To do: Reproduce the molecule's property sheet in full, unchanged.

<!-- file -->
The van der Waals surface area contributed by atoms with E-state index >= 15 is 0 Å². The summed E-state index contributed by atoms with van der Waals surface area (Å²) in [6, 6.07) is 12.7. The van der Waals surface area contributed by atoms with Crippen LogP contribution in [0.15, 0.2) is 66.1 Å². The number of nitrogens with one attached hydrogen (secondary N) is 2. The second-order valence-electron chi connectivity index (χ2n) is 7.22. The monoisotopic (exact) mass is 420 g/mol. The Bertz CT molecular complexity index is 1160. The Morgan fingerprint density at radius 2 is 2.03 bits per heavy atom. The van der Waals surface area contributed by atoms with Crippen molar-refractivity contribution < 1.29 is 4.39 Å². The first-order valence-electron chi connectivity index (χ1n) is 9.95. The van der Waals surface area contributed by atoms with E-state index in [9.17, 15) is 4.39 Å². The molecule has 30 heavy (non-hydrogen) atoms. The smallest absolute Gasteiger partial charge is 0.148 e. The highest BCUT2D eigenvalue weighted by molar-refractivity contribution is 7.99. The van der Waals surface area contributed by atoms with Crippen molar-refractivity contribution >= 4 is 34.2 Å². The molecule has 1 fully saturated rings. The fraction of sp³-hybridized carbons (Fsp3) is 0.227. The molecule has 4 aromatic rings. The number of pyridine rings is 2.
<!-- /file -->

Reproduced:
The van der Waals surface area contributed by atoms with E-state index >= 15 is 0 Å². The summed E-state index contributed by atoms with van der Waals surface area (Å²) in [6, 6.07) is 12.7. The van der Waals surface area contributed by atoms with Crippen LogP contribution in [0.15, 0.2) is 66.1 Å². The number of nitrogens with one attached hydrogen (secondary N) is 2. The second-order valence-electron chi connectivity index (χ2n) is 7.22. The monoisotopic (exact) mass is 420 g/mol. The Bertz CT molecular complexity index is 1160. The Morgan fingerprint density at radius 2 is 2.03 bits per heavy atom. The van der Waals surface area contributed by atoms with Crippen molar-refractivity contribution < 1.29 is 4.39 Å². The first-order valence-electron chi connectivity index (χ1n) is 9.95. The van der Waals surface area contributed by atoms with E-state index in [9.17, 15) is 4.39 Å². The molecule has 30 heavy (non-hydrogen) atoms. The smallest absolute Gasteiger partial charge is 0.148 e. The highest BCUT2D eigenvalue weighted by molar-refractivity contribution is 7.99. The van der Waals surface area contributed by atoms with Crippen molar-refractivity contribution >= 4 is 34.2 Å². The molecule has 1 fully saturated rings. The fraction of sp³-hybridized carbons (Fsp3) is 0.227. The molecule has 4 aromatic rings. The number of pyridine rings is 2.